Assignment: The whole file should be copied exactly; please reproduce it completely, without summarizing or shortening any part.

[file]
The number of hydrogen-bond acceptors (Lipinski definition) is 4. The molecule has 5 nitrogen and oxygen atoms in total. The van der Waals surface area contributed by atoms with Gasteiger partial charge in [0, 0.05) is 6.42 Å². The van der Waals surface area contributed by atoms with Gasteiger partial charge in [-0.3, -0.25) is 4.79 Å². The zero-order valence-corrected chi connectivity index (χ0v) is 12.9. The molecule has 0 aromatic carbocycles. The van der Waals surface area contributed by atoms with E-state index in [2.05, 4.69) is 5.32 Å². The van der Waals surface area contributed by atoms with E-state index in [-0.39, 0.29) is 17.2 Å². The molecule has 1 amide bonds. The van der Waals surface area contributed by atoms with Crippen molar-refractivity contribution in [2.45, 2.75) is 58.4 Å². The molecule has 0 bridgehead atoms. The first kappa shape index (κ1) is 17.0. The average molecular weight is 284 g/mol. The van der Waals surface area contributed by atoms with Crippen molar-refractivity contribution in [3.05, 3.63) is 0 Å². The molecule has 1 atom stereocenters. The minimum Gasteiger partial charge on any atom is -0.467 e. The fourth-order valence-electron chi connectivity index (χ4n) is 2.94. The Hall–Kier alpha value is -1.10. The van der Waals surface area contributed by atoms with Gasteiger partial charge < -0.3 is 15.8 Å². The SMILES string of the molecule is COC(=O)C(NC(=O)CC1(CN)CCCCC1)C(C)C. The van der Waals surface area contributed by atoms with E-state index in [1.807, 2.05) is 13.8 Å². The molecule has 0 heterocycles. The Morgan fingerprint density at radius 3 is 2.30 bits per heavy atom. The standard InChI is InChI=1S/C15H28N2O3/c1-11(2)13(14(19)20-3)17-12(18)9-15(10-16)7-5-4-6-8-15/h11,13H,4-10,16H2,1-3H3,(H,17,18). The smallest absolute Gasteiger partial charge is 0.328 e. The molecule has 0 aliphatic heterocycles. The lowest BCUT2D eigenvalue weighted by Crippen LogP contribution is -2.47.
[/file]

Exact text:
The number of hydrogen-bond acceptors (Lipinski definition) is 4. The molecule has 5 nitrogen and oxygen atoms in total. The van der Waals surface area contributed by atoms with Gasteiger partial charge in [0, 0.05) is 6.42 Å². The van der Waals surface area contributed by atoms with Gasteiger partial charge in [-0.3, -0.25) is 4.79 Å². The zero-order valence-corrected chi connectivity index (χ0v) is 12.9. The molecule has 0 aromatic carbocycles. The van der Waals surface area contributed by atoms with E-state index in [2.05, 4.69) is 5.32 Å². The van der Waals surface area contributed by atoms with E-state index in [-0.39, 0.29) is 17.2 Å². The molecule has 1 amide bonds. The van der Waals surface area contributed by atoms with Crippen molar-refractivity contribution in [2.45, 2.75) is 58.4 Å². The molecule has 0 bridgehead atoms. The first kappa shape index (κ1) is 17.0. The average molecular weight is 284 g/mol. The van der Waals surface area contributed by atoms with Crippen molar-refractivity contribution in [3.05, 3.63) is 0 Å². The molecule has 1 atom stereocenters. The minimum Gasteiger partial charge on any atom is -0.467 e. The fourth-order valence-electron chi connectivity index (χ4n) is 2.94. The Hall–Kier alpha value is -1.10. The van der Waals surface area contributed by atoms with Gasteiger partial charge < -0.3 is 15.8 Å². The SMILES string of the molecule is COC(=O)C(NC(=O)CC1(CN)CCCCC1)C(C)C. The van der Waals surface area contributed by atoms with E-state index in [1.807, 2.05) is 13.8 Å². The molecule has 0 heterocycles. The Morgan fingerprint density at radius 3 is 2.30 bits per heavy atom. The standard InChI is InChI=1S/C15H28N2O3/c1-11(2)13(14(19)20-3)17-12(18)9-15(10-16)7-5-4-6-8-15/h11,13H,4-10,16H2,1-3H3,(H,17,18). The smallest absolute Gasteiger partial charge is 0.328 e. The molecule has 0 aliphatic heterocycles. The lowest BCUT2D eigenvalue weighted by Crippen LogP contribution is -2.47.